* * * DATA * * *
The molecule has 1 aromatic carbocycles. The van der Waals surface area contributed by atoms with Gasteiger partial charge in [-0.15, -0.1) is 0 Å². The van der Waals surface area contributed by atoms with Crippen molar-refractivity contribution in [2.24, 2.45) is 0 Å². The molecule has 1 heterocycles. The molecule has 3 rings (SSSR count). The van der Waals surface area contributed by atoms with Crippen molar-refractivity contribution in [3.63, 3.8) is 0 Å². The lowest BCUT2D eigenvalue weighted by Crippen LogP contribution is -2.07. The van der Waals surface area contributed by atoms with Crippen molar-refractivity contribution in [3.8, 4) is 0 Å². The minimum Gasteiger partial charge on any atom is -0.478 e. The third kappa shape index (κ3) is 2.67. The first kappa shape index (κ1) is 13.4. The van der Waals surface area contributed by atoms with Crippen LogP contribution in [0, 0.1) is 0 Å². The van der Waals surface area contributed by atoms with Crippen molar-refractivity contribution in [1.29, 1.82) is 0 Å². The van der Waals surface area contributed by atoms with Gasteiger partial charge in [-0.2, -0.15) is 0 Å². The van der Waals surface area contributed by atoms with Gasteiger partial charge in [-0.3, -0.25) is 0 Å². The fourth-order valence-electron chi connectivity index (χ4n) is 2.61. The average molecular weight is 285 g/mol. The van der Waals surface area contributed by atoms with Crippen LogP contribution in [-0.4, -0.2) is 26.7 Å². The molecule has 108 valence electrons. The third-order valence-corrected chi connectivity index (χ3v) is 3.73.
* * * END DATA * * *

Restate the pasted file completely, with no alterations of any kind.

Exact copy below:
The molecule has 1 aromatic carbocycles. The van der Waals surface area contributed by atoms with Gasteiger partial charge in [-0.15, -0.1) is 0 Å². The van der Waals surface area contributed by atoms with Crippen molar-refractivity contribution in [2.24, 2.45) is 0 Å². The molecule has 1 heterocycles. The molecule has 3 rings (SSSR count). The van der Waals surface area contributed by atoms with Crippen molar-refractivity contribution in [3.63, 3.8) is 0 Å². The lowest BCUT2D eigenvalue weighted by Crippen LogP contribution is -2.07. The van der Waals surface area contributed by atoms with Crippen molar-refractivity contribution in [3.8, 4) is 0 Å². The minimum Gasteiger partial charge on any atom is -0.478 e. The third kappa shape index (κ3) is 2.67. The first kappa shape index (κ1) is 13.4. The van der Waals surface area contributed by atoms with Crippen LogP contribution in [0, 0.1) is 0 Å². The van der Waals surface area contributed by atoms with Crippen molar-refractivity contribution in [1.29, 1.82) is 0 Å². The van der Waals surface area contributed by atoms with Gasteiger partial charge in [-0.2, -0.15) is 0 Å². The van der Waals surface area contributed by atoms with Gasteiger partial charge in [-0.3, -0.25) is 0 Å². The fourth-order valence-electron chi connectivity index (χ4n) is 2.61. The average molecular weight is 285 g/mol. The van der Waals surface area contributed by atoms with Crippen LogP contribution in [-0.4, -0.2) is 26.7 Å². The molecule has 108 valence electrons. The third-order valence-corrected chi connectivity index (χ3v) is 3.73.